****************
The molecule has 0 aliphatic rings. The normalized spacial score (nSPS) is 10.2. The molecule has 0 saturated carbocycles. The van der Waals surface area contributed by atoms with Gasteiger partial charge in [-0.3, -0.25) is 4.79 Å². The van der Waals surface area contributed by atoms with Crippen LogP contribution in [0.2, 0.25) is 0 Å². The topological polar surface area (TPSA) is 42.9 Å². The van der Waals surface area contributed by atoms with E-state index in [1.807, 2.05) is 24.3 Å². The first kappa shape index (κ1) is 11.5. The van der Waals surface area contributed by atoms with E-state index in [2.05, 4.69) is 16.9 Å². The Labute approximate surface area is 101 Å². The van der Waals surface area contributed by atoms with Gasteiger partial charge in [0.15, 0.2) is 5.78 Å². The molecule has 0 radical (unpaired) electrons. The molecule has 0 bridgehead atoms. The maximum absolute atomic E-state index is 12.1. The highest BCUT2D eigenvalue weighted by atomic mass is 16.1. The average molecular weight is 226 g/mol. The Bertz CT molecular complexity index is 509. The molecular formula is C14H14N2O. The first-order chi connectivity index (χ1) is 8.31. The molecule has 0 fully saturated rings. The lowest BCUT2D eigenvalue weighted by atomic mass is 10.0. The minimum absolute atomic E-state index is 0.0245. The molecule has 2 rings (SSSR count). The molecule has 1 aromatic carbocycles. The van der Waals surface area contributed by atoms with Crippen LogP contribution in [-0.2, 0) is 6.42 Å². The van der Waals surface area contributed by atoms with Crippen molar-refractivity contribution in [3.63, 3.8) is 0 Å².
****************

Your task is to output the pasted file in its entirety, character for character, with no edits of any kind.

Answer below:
The molecule has 0 aliphatic rings. The normalized spacial score (nSPS) is 10.2. The molecule has 0 saturated carbocycles. The van der Waals surface area contributed by atoms with Gasteiger partial charge in [-0.3, -0.25) is 4.79 Å². The van der Waals surface area contributed by atoms with Crippen LogP contribution in [0.2, 0.25) is 0 Å². The topological polar surface area (TPSA) is 42.9 Å². The van der Waals surface area contributed by atoms with E-state index in [1.807, 2.05) is 24.3 Å². The first kappa shape index (κ1) is 11.5. The van der Waals surface area contributed by atoms with E-state index in [2.05, 4.69) is 16.9 Å². The Labute approximate surface area is 101 Å². The van der Waals surface area contributed by atoms with Gasteiger partial charge in [0.15, 0.2) is 5.78 Å². The molecule has 0 radical (unpaired) electrons. The molecule has 0 bridgehead atoms. The maximum absolute atomic E-state index is 12.1. The highest BCUT2D eigenvalue weighted by atomic mass is 16.1. The average molecular weight is 226 g/mol. The Bertz CT molecular complexity index is 509. The molecular formula is C14H14N2O. The first-order chi connectivity index (χ1) is 8.31. The molecule has 0 fully saturated rings. The lowest BCUT2D eigenvalue weighted by atomic mass is 10.0. The minimum absolute atomic E-state index is 0.0245. The molecule has 2 rings (SSSR count). The molecule has 1 aromatic carbocycles. The van der Waals surface area contributed by atoms with Crippen LogP contribution in [-0.2, 0) is 6.42 Å². The van der Waals surface area contributed by atoms with Crippen molar-refractivity contribution in [3.63, 3.8) is 0 Å².